Digital Humanities has been called “the culture of the perpetual prototype.” The fast pace of technological change makes it challenging to plan for the long-term future of digital projects, and yet a flourishing culture of digital scholarship demands that we balance the need for innovation against the need for stability and longevity. This presentation will consider the Women Writers Project as an example of a very long-term digital publication and research project, now in its 26th year, and will talk about the tools, methods, and intellectual challenges that have helped sustain this project and given it a durable role in the evolving landscape of digital humanities.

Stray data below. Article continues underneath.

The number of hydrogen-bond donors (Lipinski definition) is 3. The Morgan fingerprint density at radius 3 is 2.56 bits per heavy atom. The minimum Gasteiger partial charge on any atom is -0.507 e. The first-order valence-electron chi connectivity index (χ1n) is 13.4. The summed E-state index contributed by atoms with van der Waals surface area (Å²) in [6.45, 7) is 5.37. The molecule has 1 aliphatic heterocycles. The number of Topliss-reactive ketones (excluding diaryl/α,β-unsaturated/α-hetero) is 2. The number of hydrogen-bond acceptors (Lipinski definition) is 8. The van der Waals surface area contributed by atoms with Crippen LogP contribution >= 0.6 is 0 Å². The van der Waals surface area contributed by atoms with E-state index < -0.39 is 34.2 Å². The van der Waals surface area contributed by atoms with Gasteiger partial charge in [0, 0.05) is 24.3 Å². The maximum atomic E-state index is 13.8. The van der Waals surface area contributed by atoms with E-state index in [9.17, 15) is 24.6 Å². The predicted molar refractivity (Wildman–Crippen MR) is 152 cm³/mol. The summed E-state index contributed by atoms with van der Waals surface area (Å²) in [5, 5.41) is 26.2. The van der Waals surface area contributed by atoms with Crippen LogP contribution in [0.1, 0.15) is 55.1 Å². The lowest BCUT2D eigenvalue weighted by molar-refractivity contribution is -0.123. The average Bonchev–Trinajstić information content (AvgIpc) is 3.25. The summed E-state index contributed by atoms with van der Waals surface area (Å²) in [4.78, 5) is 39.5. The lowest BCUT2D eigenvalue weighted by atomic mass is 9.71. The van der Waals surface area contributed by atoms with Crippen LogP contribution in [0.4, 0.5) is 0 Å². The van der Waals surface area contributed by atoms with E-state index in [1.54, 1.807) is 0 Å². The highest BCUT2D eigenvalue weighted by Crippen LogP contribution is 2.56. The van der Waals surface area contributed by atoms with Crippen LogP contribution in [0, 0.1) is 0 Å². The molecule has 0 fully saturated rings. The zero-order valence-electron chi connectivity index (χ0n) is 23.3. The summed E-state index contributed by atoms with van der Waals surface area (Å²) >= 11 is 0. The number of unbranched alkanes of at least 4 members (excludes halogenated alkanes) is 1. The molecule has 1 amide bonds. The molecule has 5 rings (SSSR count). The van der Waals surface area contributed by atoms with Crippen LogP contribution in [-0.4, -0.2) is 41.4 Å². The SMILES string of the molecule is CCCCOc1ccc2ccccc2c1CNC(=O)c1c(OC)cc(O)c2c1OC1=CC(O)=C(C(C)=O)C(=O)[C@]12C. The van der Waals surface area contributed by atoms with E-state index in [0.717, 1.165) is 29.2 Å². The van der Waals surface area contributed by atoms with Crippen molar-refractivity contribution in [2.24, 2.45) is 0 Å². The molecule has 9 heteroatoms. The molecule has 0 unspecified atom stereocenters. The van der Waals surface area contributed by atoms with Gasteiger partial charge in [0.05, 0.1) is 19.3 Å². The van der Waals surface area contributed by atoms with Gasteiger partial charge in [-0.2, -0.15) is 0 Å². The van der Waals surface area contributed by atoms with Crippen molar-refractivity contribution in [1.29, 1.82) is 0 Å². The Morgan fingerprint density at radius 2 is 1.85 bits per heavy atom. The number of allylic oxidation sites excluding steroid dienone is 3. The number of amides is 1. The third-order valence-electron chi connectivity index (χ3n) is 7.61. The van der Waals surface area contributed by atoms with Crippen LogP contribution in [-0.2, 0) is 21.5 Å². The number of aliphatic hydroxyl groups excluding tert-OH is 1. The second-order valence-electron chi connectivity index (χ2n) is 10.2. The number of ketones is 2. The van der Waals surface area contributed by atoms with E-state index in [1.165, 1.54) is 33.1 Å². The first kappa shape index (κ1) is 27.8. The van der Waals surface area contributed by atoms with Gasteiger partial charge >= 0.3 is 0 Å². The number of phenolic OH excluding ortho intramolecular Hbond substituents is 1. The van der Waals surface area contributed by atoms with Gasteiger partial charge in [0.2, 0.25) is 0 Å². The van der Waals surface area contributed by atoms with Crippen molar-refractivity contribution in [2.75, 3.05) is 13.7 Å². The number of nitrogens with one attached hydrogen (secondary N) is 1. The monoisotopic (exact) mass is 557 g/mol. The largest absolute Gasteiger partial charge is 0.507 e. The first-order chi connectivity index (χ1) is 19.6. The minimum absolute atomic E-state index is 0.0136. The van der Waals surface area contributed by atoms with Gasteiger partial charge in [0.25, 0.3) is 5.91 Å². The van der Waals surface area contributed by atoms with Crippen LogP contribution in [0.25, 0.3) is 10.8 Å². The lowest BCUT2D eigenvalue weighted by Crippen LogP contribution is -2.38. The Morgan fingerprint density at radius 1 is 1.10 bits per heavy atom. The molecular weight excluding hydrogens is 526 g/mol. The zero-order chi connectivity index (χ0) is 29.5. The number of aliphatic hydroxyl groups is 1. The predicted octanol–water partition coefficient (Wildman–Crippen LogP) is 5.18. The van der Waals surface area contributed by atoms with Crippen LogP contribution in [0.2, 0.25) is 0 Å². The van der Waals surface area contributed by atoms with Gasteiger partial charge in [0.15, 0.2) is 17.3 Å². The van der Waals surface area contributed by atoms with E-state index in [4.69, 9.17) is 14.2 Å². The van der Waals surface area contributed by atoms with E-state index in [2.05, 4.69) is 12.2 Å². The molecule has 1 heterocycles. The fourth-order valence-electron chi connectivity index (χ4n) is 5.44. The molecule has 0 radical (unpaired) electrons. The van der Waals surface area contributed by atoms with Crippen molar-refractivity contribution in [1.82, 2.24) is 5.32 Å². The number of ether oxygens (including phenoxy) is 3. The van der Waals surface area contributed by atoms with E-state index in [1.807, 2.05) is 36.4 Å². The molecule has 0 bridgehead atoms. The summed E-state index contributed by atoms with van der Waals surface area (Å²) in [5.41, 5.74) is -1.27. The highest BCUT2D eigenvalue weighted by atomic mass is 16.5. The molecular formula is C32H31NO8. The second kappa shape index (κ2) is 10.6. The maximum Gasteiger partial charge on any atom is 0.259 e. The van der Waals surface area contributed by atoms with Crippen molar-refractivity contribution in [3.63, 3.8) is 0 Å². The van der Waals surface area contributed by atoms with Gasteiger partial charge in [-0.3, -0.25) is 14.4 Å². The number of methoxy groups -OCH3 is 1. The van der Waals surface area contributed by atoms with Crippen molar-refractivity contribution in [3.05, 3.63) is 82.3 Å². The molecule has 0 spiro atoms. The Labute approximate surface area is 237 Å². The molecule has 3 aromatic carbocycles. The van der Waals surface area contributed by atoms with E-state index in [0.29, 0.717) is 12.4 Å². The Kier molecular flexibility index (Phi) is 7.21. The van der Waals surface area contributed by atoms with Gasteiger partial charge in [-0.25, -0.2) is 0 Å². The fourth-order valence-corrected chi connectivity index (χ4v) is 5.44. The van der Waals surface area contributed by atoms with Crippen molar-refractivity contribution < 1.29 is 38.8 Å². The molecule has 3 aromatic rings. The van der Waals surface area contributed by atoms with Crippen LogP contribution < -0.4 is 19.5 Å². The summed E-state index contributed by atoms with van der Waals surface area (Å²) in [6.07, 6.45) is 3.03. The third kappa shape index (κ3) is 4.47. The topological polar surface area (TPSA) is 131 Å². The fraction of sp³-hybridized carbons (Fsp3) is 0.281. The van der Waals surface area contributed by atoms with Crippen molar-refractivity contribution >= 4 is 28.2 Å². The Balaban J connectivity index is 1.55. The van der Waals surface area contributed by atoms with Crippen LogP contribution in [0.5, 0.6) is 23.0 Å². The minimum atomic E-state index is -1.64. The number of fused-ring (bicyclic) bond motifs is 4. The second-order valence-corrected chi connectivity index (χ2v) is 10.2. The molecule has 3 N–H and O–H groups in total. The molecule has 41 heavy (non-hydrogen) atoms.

Free and open to the public, registration recommended.
Julia Flanders is a Professor of the Practice of English and Director of the Digital Scholarship Group at Northeastern University, where she also directs the Women Writers Project. She serves as editor in chief of Digital Humanities Quarterly, and has also served as chair of the Text Encoding Initiative Consortium, as president of the Association for Computers and the Humanities, and as secretary of the Alliance of Digital Humanities Organizations. She holds BA degrees from Harvard University and Cambridge University, and a PhD in English from Brown University. From 1993 to 2013 she worked at Brown University at the Women Writers Project and as a member of the Scholarly Technology Group. Her research interests include scholarly text encoding, textual editing, and humanities data modeling.
Click HERE for Julia Flander’s website.
Click HERE for the Women Writers Project.